If anyone can teach us how to adapt, transform and persevere, it’s Yayoi Kusama. Her retrospective at the Gropius Bau in Berlin was staged chronologically, giving the audience clear (in)sight into the unfolding of her life, practice and career. At aged 92, Kusama’s authority in the art world as the oldest living and highest paid female artist was reflected in the colossal and inflated hot pink, polka-dotted tentacles installed in the building’s inner courtyard but also in the numerous black and white reproductions of Kusama, shown alongside the artworks. These mega-sized photos, often taking the size of the museum walls, helped to reveal what the exhibition texts could not: regardless of Kusama’s ability to shapeshift (drawing, painting, sculpture, installation, light, film, performance …), there is a body at the root, as fluid as she wishes it to be.
In the first of many galleries, an immense photo of 23-year-old Kusama amidst floor-to-ceiling paintings meets the audience, followed by another of young Kusama in a fur-collared coat, the latter printed on a giant hanging fabric. These rooms contained the artist’s earliest works, including those from her first two solo shows in Matsumoto in 1952. Made up of small to medium-sized framed drawings and oil paintings, they’re simple but stunning in composition, the colours surprisingly dispirited: muddy, bloody and dark. In Accumulation of the Corpses, 1950, for example, thick and curving rustred ropes rise from the bottom of the frame, taking on sinister figurations. Behind, a barbed-wire fence delineates a horizon.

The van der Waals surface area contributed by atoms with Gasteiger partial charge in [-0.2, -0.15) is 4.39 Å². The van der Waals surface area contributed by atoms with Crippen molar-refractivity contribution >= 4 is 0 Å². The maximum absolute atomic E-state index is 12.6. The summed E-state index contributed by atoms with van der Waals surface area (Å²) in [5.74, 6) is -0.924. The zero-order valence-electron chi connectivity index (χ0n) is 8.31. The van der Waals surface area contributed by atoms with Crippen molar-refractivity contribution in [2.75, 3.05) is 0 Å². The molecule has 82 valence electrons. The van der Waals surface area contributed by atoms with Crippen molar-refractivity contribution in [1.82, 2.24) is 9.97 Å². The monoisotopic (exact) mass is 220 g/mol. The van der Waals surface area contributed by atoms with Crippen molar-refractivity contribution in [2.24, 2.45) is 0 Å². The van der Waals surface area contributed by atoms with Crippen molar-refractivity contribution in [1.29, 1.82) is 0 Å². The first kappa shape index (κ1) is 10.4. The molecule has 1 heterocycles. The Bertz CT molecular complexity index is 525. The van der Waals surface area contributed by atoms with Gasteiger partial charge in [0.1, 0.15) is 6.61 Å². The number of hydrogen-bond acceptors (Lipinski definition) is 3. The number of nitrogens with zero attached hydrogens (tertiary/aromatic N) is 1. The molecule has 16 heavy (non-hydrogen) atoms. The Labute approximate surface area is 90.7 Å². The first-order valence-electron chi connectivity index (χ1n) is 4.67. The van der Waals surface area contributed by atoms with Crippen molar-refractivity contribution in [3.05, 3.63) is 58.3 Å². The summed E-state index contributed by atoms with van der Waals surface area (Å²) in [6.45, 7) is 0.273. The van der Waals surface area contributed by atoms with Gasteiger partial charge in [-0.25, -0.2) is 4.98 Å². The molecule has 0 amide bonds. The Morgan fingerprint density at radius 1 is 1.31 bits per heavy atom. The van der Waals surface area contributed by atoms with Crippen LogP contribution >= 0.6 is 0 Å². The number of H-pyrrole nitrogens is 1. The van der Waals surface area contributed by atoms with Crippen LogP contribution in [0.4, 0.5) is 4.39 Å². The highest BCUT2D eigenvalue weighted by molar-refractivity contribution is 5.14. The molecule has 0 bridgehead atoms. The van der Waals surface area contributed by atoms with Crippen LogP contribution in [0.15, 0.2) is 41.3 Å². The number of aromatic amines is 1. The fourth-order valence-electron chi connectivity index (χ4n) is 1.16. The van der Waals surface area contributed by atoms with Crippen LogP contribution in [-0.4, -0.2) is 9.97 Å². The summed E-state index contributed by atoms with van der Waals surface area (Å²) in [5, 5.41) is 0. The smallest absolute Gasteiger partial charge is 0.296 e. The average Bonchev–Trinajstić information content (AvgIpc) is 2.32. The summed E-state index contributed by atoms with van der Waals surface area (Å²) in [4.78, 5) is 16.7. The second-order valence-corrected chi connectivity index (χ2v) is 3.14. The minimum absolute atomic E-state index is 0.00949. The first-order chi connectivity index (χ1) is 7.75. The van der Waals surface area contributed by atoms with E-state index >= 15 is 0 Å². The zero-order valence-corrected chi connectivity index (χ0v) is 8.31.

Four years later, Kusama began what would later become her signature. In the abstract painting titled Heart, delicate black splotches occupy the internal space of a strawberry- coloured, organic shape enclosed in a black ether. These images are unexpectedly personal, as perhaps only small artworks can be, bringing us close into a dark and mysterious intimacy that in Kusama’s later works is lost to scale, effect and the depersonalization that sometimes follows expert technical skill.
In 1960, Kusama created the now famous Pacific Ocean, the first in her series of “Infinity Net” paintings. Ostensibly taking what she learned through the making of Heart, a sense of motion gained through repetitive brush strokes, she shifted to a snowier palette and thicker application. Applying countless circular dabs of white paint around small greyish-blue blobs, she increased the count towards the centre, implying a centrifugal force. In the Gropius Bau, this significant painting hangs as any other.
For those familiar only with Kusama’s mirror rooms, this retrospective helps define the artist as a painter, first. A gratifying discovery. But to talk of her paintings only in terms of their formal qualities is to ignore the result. Through surface, mark-making materials and repetitive gestures, Kusama became an artist who deals in (illusory) space, not just shape and colour. She became expert in positioning form and the viewer, between foreground and background, manifesting herself as a skilled interpreter of sensation while evading normative language.